I've been casually reading about logic and fallacies the past few weeks, mostly on this site and this site. I figure I spend enough time getting myself into arguments around the internet and do plenty of reading that it might be helpful to bone up on when an argument is logically sound and when not. It'll also be helpful whenever switching on government debates and whenever I pick up a book from the 'Current Events' section of Borders which in my opinion should be renamed Pundit Alley. Seriously, this section is all filled with Coulter and Franken and Moore and O'Reilly all sniping at each other. It gets tiresome after a while. But I digress...
Actually, I don't digress that much. That actually helps me segway into my next point. There are two logical fallacies that I've been reading about that seem to be the most popular, both around the 'net and in politics in general: the ad hominem and the appeal to emotion. The former is discrediting one's opponent through irrelevant caricature. It may manifest itself in what in politics is called 'mud-slinging' or what in junior high is called a typical day.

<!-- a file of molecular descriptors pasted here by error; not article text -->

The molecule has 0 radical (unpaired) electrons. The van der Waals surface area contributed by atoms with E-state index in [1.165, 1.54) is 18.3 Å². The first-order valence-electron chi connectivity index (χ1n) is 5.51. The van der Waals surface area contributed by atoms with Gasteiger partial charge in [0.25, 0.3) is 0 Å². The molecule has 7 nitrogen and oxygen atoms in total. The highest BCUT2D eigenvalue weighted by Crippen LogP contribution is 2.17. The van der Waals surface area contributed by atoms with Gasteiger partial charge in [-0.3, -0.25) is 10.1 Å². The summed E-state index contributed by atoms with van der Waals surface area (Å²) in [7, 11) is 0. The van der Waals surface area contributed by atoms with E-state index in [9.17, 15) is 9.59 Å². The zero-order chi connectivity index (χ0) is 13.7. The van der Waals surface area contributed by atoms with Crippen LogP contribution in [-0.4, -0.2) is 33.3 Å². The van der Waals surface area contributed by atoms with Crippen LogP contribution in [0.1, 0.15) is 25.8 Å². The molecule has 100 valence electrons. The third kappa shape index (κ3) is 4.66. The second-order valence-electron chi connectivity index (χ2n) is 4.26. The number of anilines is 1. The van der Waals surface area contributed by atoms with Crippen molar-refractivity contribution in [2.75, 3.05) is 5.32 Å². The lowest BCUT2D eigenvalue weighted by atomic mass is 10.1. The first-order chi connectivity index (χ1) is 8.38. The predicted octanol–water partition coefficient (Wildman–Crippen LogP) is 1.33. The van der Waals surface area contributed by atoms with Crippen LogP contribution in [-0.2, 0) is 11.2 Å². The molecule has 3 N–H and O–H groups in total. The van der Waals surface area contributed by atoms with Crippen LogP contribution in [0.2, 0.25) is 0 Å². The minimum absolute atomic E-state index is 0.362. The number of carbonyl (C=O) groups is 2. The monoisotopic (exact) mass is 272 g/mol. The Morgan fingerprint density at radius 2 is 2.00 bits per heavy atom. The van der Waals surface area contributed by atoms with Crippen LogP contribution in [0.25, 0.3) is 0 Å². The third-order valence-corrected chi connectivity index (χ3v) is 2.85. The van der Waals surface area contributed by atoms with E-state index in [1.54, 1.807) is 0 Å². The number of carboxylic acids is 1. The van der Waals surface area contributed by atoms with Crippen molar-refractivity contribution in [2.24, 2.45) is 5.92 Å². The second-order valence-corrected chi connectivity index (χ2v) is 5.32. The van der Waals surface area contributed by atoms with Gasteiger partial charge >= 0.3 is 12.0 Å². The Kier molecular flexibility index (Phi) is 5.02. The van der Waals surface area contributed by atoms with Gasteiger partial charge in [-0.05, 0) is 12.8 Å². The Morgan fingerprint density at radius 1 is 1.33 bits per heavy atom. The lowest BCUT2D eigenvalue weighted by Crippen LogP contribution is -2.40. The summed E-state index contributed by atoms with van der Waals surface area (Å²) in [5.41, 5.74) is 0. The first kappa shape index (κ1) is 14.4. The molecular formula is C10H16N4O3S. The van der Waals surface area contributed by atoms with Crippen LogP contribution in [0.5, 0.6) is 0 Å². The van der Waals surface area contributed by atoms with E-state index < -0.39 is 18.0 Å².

Example of ad hominem: Oh, those Democrats are wrong because they're tree-hugging, gay-loving, socialist moonbats. Or, oh, those Republicans are wrong because they're war-mongering, gay-hating, money-grubbing fascists. See how helpful and relevant either of these are to the argument? Me neither. That's the ad hominem.
Now the appeal to emotion is pretty similar. Basically, string some ad hominems together, throw in some flowery rhetoric about why 'we good wholesome people' are right (actual premises and conclusions are by definition unnecessary), and you have an argument that basically does little more than rile up your constituents and demonize those other people.
I've tested out some of this stuff around the 'net and it's been amazing. I found this 3-paragraph rant where, after stripping away all the fallacies, could have been said in a sentence or two. We all make use of fallacies constantly. Better to ask forgiveness than permission, though. Otherwise there'd be more thinking before talking and less talking.
Wait...would that be a bad thing?